A rowdy “Irasshaimase!” is not what you expect to hear on a rainy night on Lygon St. Usually it’s “Any garlic bread with that?”, or possibly “Welcome to Grill’d”.
But this is the new-look Lygon—no longer just a place where uni students eat cheap pasta and Range Rover owners watch arthouse films. Lygon is changing, and it’s places like Shinbashi leading the charge.
Believe it or not, this is the second Japanese restaurant to open in Carlton in less than a month. The other is French-skewed Torissong (also excellent). We’ve even had ima doing minimalist Japanese brunch.
Shinbashi is a little different though: this is a traditional yakiniku restaurant out of Brisbane. Owner and chef Charlie Cheng (great name) has been running the BBQ eatery up there for 10 years. This is the first time he’s migrated down to Victoria.
“I think Melbourne deserves more yakiniku joints that really focus on the quality of meat and the education of traditional yakiniku culture,” he says.
The fit-out at Shinbashi is classic mod-Tokyo, all moody charcoal tones, brushed concrete, copper dividing walls and red lanterns. There’s a very swish private room off to the side (good for functions), and you’ve got the choice between bench seating or tatami-style dining on the floor. We recommend doing it like the Tokyoites do and going tatami—just remember to wear matching socks. You’ll need to leave your shoes in the cubby provided.
There’s a couple of ways you can approach Shinbashi. If you’re dining from Thursday to Sunday, that’s going to be a la carte. On Monday to Wednesday, you have the pants-busting option of All You Can Eat (more on this later).
Shinbashi’s a la carte is all about quality over quantity. Cheng has sourced some of the best Australian Wagyu going around, including David Blackmore and Sher Wagyu up in Ballan. If you want to taste the best beef of your life, order up the M7+ Wagyu Dice and M9+ Wagyu Sirloin. This is getting into rare air. The only way to make a cow taste better would be to feed it nothing but truffles and Evian.
For something a little less pricey, the Wagyu Deluxe Trio is a good way to—that includes premium Wagyu oyster blade, Wagyu short rib and Wagyu marbled beef.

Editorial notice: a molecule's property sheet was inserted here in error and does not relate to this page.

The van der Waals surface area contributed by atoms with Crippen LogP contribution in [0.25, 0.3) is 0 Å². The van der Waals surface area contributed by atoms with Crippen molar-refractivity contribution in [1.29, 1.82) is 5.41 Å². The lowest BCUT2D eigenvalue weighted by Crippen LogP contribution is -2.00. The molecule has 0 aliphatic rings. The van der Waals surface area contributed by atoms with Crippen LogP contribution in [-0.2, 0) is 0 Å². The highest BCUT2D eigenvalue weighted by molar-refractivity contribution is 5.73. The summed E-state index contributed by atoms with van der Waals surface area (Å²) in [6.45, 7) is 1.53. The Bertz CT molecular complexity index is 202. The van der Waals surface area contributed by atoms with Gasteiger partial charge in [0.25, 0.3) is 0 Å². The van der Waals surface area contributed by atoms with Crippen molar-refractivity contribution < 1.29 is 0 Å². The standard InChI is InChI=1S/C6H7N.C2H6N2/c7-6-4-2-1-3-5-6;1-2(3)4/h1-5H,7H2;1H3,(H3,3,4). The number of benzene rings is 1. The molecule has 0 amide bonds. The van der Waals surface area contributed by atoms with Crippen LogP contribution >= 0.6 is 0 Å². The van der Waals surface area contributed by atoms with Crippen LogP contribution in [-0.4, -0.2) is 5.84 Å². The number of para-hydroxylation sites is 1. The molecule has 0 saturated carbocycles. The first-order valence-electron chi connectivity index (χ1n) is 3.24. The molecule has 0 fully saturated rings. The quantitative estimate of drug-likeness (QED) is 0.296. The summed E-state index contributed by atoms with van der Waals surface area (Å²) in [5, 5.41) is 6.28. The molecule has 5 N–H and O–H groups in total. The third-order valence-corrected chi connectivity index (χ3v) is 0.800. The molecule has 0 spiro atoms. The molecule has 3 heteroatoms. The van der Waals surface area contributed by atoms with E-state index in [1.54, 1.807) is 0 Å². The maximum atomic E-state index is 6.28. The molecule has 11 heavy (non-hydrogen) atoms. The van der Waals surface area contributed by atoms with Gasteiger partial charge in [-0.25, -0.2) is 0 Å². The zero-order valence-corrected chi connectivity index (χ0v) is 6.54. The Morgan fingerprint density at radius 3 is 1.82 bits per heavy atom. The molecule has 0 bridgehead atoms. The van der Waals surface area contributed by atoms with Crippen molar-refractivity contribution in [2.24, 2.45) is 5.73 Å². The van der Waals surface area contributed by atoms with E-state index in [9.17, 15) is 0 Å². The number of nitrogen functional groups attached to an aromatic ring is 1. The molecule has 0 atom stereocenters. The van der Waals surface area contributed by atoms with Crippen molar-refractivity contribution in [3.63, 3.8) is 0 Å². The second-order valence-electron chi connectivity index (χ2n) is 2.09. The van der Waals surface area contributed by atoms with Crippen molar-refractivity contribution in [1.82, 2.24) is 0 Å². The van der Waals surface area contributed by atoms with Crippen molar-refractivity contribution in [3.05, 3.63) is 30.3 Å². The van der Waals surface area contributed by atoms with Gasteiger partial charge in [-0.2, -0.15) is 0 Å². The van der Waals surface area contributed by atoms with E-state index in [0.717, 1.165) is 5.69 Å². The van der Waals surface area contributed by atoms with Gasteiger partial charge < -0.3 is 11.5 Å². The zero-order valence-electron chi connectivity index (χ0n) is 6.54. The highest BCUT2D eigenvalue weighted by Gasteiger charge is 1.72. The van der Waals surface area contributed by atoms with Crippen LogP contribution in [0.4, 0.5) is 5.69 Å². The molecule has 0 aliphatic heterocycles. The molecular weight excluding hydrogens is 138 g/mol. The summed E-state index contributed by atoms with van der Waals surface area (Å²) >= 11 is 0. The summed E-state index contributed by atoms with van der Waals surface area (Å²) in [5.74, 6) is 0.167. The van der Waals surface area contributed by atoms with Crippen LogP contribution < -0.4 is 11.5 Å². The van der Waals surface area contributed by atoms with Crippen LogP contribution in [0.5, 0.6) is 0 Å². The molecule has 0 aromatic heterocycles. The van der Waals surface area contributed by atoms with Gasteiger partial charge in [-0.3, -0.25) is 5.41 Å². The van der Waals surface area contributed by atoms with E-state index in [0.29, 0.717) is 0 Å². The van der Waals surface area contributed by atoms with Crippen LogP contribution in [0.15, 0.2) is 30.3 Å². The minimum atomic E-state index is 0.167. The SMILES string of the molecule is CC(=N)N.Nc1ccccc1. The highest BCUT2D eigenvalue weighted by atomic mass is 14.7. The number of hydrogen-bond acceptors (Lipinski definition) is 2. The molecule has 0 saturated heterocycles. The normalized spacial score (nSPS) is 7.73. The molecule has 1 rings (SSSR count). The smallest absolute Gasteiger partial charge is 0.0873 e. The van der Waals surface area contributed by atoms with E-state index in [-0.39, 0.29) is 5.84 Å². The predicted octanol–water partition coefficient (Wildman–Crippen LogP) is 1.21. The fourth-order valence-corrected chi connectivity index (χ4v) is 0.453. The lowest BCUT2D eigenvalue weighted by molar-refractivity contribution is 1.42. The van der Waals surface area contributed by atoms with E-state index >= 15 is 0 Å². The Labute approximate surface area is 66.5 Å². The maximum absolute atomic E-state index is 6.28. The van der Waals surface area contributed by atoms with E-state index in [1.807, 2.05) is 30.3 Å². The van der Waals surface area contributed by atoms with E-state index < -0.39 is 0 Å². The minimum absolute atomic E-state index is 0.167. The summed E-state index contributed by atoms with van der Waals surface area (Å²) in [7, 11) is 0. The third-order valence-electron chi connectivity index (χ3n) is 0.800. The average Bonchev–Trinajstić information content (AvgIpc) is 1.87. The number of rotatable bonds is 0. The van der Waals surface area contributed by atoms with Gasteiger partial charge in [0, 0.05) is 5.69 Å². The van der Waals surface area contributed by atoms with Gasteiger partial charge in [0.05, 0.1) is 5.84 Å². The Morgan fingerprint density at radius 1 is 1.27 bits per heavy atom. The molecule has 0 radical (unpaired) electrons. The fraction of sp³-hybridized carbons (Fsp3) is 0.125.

But how do you cook all this premium cattle? That’s where the yakiniku bit comes in. Each table has a cavity in the centre, where the waiters place a brazier of glowing, white-hot coals. The heat radiating off is enough to singe your eyebrows. A thin wire wrack goes on top, and that’s where you place your sizzling beef/chicken/pork belly/vegetables.
The trick seems to be knowing which fatty cuts are going to flame up and set off the sprinklers. The waiters will give you guidance on the various cuts. The basic rule seems to be: grill till you see moisture on the other side, flip once, then eat. Vegetables cook slower, so place them around the sides. Each table comes with a bunch of condiments, including tare sauce and Togorashi chilli.
Word to the wise: your yakiniku grill spits flame and smoke and the aromas of cooking meat all night, so maybe leave the ball gowns and tuxedos at home. There’s risk of splashback, and whatever you wear will probably be perfumed with beef (personally we think that’s a bonus, but whatever).
The ace up Shinbashi’s sleeve is the new all-you-can-eat menu. It came about by accident: Cheng and the team were having a post-service dinner in Brisbane and someone asked “How much of this Wagyu do you reckon you could eat?” A light bulb appeared over Cheng’s head and the rest was history.
Here’s how it works: you pay $60 a head, and that gets you literally plate after plate of meat and vegetables. You can order lamb ribs, chicken thigh, Wagyu harami and thin-sliced ox tongue (for the brave). The menu even includes sashimi platters. Honestly, if you arrive here with an appetite, you can probably wolf down a good $100 worth of meat and seafood. Drinks and entrees cost extra, but who’s complaining? Speaking of entrees, the croquets and takoyaki octopus balls were both smashing.
Technically the all-you-can-eat menu doesn’t feature the A-grade cuts (apparently this would have ballooned the price out to $80-$90pp), but it’s still premium Australian Wagyu. And if you want to tack on a few slices of M7+ marble, you can go nuts.
We leave Shinbashi much heavier and happier than when we arrived. This might not be classic Lygon St food, but it’s nice to see people shaking up Carlton’s main drag.
When our stomachs have recovered, we’re coming back to tackle that M9+ Sirloin.
Want to learn more about Shinbashi? Check out our Directory page.
Image credit: Shinbashi